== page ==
Balcones True Blue

Balcones True Blue
It is with some trepidation that I approach this review. Dedicated readers of the blog—should any such depraved people exist—will remember that my first encounter with Balcones, a batch of their much ballyhooed Brimstone, was not a happy experience; I think it remains my lowest score to date. I did like the other batch of the Brimstone that I got to try later quite a bit more, but, in general, I remain dubious about Balcones from the Chip Tate-era. It seems to me, and I’ve voiced this opinion before, that falling in love with Balcones, which a number of whiskey bloggers did, might have required falling in love with Chip Tate, or the idea of Chip Tate first. Of course, the Chip Tate era ended in a very controversial manner last year and it may well be that new era Balcones will make even me nostalgic for their original product (the new bosses certainly seem much harder to fall in love with). And it remains to be seen what Tate’s new whisky, once he is legally allowed to start making it again next year, will be like.

In the meantime, I am hoping that my first encounter with his True Blue—a straight ahead 100% blue corn whiskey, no brush oak involved—will be far less nasty than my first encounter with Brimstone.

Balcones True Blue (57.2%; Batch TB 13-3; from a sample received in a swap)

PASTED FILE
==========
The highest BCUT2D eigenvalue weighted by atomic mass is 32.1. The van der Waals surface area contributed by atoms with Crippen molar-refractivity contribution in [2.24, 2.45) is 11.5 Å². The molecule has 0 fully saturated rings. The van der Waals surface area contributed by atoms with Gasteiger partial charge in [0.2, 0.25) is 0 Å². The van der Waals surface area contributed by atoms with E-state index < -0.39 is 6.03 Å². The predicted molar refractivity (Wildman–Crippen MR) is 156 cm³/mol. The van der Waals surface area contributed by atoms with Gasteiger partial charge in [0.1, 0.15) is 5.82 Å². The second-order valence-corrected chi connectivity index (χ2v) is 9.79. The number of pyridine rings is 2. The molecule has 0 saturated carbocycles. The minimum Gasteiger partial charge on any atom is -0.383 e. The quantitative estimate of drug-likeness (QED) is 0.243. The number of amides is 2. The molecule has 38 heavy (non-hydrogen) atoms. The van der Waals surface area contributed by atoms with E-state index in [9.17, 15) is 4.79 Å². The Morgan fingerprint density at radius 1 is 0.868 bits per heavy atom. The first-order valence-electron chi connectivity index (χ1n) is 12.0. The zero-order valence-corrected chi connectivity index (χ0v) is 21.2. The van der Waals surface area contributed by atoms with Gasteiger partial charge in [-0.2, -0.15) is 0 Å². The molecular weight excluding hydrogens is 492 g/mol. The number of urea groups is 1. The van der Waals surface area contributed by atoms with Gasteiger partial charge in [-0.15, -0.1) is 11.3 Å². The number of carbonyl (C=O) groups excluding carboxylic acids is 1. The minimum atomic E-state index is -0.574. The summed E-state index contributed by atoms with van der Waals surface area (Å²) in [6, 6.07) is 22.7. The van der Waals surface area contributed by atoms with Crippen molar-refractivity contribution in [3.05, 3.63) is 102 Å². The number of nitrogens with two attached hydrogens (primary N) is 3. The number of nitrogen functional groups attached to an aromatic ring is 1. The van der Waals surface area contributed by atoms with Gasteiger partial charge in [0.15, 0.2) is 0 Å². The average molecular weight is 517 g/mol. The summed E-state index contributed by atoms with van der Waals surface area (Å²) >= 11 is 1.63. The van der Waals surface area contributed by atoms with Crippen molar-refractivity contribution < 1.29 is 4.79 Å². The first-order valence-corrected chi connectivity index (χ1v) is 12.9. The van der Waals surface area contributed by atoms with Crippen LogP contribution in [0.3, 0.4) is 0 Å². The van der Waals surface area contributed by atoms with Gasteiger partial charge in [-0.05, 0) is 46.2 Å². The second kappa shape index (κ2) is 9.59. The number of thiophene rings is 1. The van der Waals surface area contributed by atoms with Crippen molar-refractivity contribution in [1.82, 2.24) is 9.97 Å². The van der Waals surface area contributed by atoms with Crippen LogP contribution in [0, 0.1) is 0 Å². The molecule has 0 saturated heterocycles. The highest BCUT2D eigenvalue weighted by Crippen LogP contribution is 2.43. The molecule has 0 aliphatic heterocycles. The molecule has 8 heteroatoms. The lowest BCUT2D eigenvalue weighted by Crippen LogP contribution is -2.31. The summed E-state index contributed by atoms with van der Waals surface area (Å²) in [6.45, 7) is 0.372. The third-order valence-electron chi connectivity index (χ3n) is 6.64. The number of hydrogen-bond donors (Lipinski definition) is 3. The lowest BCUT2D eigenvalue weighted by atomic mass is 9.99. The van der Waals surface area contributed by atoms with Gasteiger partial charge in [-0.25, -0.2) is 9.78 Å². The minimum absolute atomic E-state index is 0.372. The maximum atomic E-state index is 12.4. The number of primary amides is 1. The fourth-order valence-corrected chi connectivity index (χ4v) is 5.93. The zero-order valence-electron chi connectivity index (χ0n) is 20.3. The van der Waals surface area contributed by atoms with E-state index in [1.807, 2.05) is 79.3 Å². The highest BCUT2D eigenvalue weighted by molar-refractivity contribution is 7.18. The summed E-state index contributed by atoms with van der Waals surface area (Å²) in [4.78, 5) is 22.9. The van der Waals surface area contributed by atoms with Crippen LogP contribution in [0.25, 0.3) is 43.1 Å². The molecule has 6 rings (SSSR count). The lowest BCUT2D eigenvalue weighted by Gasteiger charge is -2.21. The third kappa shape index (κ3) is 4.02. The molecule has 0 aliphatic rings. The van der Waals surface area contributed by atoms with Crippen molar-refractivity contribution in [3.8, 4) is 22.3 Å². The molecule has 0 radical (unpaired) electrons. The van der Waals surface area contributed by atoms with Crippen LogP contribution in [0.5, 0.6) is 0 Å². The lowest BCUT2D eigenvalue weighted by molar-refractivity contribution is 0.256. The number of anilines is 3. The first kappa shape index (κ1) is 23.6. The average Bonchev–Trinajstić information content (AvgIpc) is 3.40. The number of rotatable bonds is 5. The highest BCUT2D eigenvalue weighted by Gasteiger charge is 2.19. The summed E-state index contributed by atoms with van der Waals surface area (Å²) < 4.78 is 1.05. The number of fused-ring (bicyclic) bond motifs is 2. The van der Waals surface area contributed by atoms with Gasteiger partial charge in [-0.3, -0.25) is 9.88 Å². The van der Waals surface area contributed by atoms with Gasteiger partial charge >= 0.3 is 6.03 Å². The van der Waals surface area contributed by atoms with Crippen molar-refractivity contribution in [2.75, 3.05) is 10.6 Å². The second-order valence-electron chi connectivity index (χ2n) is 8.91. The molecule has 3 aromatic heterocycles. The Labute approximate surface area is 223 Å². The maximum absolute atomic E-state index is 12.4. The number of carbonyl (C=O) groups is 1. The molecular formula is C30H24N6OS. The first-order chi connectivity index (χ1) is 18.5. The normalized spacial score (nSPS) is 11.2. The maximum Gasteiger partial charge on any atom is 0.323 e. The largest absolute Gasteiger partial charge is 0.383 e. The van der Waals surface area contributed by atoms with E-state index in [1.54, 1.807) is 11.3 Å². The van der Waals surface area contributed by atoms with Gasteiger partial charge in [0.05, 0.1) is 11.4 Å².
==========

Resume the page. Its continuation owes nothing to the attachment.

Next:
Nose: Praise Jebus, it’s not nasty! In fact, it’s rather nice with toasted wood at first, yielding to softer, sweeter fruity aromas (berries, orange) and vanilla. The citrus expands as it gets more air and now there’s a fair bit of powdered ginger as well. More perfumed as it goes and the wood gets dustier. With more time some apricot shows up in the fruit column and some cinnamon in the wood column. With water the fruit is more expressive still and there’s some toffee too

Palate: Hmmm much woodier and much more simply, cloyingly sweet. Not much to add to that after two more sips. With time the wood gets sharper and the sweetness gets more perfumed and astringent on the edges. With a lot of time and air the sharpness eases off a bit, and there’s a bit more depth to the sweetness and some identifiable fruit (cherry, some orange), but no complexity still. Okay, let’s see what water does. Well, it gets the wood more under control and makes the fruit darker and richer—after a bit, though, the sharpness returns again.

Finish: Long. The wood peters out, turning spicier and then mintier as it goes. As on the palate with water.

Comments: Well, this was a surprise.  I liked the nose from the get-go but the palate was a big let-down at first. It improved with time and then water did it a lot of favours (I added more than a teaspoon to about an ounce), though it couldn’t finally keep the obvious youth at bay. I wouldn’t get a bottle based on this but it’s certainly a lot better than I thought it would be (especially after the first few sips, when I wasn’t sure that I would finish the pour).

Rating: 78 points.

Thanks to Michael K. for the sample!

5 thoughts on “Balcones True Blue

  1. There was a bit of a kerfluffle about this on straightbourbon a couple of years ago. Chip had written something that could be interpreted as his opinion that the batches indeed were getting better, which made a couple of people angry because they had bought earlier bottlings. He clarified, but I honestly can’t remember what it was. It certainly didn’t put anyone’s dander back down.

    Considering how many varieties of barrels they use, and how many times they move their distillate through those barrels, they can’t help but have learned something after early experiments.

    Like

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